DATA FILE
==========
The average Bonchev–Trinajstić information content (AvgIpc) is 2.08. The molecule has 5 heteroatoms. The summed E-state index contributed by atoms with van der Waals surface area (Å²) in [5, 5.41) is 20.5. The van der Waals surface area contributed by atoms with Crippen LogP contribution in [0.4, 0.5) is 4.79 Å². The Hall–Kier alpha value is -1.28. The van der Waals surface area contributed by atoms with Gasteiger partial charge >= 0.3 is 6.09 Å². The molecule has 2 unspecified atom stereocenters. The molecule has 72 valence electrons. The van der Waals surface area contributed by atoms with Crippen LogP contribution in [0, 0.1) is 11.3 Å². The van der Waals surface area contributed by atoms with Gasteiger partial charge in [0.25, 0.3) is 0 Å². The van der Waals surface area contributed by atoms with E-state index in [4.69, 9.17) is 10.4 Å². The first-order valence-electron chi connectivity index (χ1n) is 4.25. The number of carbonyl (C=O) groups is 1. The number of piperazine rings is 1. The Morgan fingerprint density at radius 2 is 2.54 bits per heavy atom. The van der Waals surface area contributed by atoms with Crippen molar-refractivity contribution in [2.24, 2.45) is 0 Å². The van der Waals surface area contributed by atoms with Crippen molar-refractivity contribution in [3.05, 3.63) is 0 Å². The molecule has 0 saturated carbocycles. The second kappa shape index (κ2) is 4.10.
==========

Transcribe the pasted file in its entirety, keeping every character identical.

The average Bonchev–Trinajstić information content (AvgIpc) is 2.08. The molecule has 5 heteroatoms. The summed E-state index contributed by atoms with van der Waals surface area (Å²) in [5, 5.41) is 20.5. The van der Waals surface area contributed by atoms with Crippen LogP contribution in [0.4, 0.5) is 4.79 Å². The Hall–Kier alpha value is -1.28. The van der Waals surface area contributed by atoms with Gasteiger partial charge >= 0.3 is 6.09 Å². The molecule has 2 unspecified atom stereocenters. The molecule has 72 valence electrons. The van der Waals surface area contributed by atoms with Crippen LogP contribution in [0, 0.1) is 11.3 Å². The van der Waals surface area contributed by atoms with Gasteiger partial charge in [0.25, 0.3) is 0 Å². The van der Waals surface area contributed by atoms with E-state index in [4.69, 9.17) is 10.4 Å². The first-order valence-electron chi connectivity index (χ1n) is 4.25. The number of carbonyl (C=O) groups is 1. The number of piperazine rings is 1. The Morgan fingerprint density at radius 2 is 2.54 bits per heavy atom. The van der Waals surface area contributed by atoms with Crippen molar-refractivity contribution in [2.24, 2.45) is 0 Å². The van der Waals surface area contributed by atoms with Crippen molar-refractivity contribution in [3.05, 3.63) is 0 Å². The molecule has 0 saturated carbocycles. The second kappa shape index (κ2) is 4.10.